warning, I'm in a snarky mood today...
1. Hotel business center computers are easily compromised *GASP*:
The US Secret Service recently sent out an industry-only announcement about key-logging software found on workstation computers in a hotel business center in Texas. Reports indicate that the folks who installed this particular malware got basically everything they could ever want e-mailed to them (personally identifiable information, e-mail accounts, bank accounts, credit card numbers, login credentials, etc.).
The real question is, who would use a public computer to log in to anything valuable? Seriously people, ITS A PUBLIC COMPUTER. If anyone in the hotel industry or any consumer was surprised that this happened, they probably deserve to be hacked. These kind of business centers may be ubiquitous, but the prevalence of mobile devices, tablets, and laptops make them completely unnecessary.2. Bank security systems have as many holes as Swiss cheese...
In yet another great example of two-factor authentication not really helping, Operation Emmental (yep, Swiss cheese) was a well-orchestrated attack on many European banks. Users would receive a fake e-mail that would install a malware which replaced their SSL certificates with fakes, changed the devices DNS settings, then uninstalled itself (pretty minor really). The end result though, is that the hackers could then intercept 2FA session tokens sent via SMS and reroute them.
More and more of these kind of attacks keep showing up, making 2FA users no more secure than those of you who don't. At least those that use single session tokens. Time for a new plan...3. In other internet-of-things news...You can hack a Tesla:
A team of Chinese collegiate hackers attending a conference in Beijing succeeded in breaking into the software used in Tesla Model S electric cars. The vulnerability enabled attackers to remotely unlock the vehicle, sound the horn, flash the lights, and open the sunroof while the car was in motion. It is similar to another Tesla security flaw found in April that let an attacker track the location of and unlock the doors on a Model S.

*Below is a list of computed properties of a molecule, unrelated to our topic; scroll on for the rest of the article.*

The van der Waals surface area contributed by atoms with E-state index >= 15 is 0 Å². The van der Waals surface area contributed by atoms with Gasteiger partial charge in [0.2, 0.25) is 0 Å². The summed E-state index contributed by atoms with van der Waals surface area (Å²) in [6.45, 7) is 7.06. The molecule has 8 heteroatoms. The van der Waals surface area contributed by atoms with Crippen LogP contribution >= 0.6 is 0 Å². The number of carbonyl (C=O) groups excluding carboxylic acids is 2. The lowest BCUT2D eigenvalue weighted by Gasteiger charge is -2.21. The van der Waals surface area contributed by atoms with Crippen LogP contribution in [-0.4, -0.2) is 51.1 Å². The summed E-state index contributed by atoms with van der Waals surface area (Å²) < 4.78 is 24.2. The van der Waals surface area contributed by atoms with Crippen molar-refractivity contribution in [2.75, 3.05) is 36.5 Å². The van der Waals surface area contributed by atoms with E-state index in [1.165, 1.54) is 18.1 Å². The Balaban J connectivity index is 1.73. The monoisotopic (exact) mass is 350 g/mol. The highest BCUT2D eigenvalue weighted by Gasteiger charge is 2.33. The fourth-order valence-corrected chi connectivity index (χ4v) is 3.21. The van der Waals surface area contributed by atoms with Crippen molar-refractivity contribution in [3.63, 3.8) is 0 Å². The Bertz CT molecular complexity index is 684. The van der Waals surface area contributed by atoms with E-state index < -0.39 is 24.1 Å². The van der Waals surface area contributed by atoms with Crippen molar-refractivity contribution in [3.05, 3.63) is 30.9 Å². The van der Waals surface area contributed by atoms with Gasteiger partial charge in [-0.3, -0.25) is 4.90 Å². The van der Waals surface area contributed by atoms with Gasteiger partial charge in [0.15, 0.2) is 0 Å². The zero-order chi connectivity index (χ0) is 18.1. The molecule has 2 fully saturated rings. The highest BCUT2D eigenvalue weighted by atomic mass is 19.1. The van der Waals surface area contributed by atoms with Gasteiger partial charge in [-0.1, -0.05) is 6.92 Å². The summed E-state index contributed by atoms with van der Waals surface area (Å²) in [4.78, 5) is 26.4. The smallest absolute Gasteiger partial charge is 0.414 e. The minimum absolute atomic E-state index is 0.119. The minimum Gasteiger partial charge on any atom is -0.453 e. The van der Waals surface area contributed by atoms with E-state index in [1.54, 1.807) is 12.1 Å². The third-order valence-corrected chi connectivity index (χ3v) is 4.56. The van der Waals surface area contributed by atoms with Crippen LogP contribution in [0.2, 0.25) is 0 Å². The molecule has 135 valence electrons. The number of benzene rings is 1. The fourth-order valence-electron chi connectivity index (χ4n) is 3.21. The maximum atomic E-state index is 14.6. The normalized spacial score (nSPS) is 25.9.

Before you go saying bad things about Tesla, keep in mind that software in Ford vehicles and the Toyota Prius were also hacked as part of a competition last year.4. Even more reasons not to use an iPhone:
Some security researchers have identified a number of backdoors in iOS devices (iPhones, iPads, etc.) that can expose your personal data. The report points out that Apple can extract active data even from password locked devices, including SMS, photos, videos, contacts, audio recordings, location information, and call history.
Since the report came out Apple has publicly documented the vulnerable services, but claims that they are necessary diagnostic tools. The identified services include a packet sniffer, a file downloader that can bypass encryption, and a tool called, interestingly "com.apple.mobile.house_arrest". Whether Apple support needs these tools for "diagnostics" or not, they are the very definition of a backdoor.5. Your Android phone isn't much better:
Researchers at Cornell have demonstrated how to use Google Voice Search on an otherwise locked Android phone to forge SMS/Email, access privacy information, transmit sensitive data and achieve remote control of the device. They also showed that they can use an installed mobile app with zero permissions to trigger GVS and then play a prerecorded audio file (like "call ###-####") in the background without the user doing anything.
Note, you can disable Google Voice Search by going to Settings→Application Manager→All, scroll down to Google Text to Speech, and "Clear data and disable".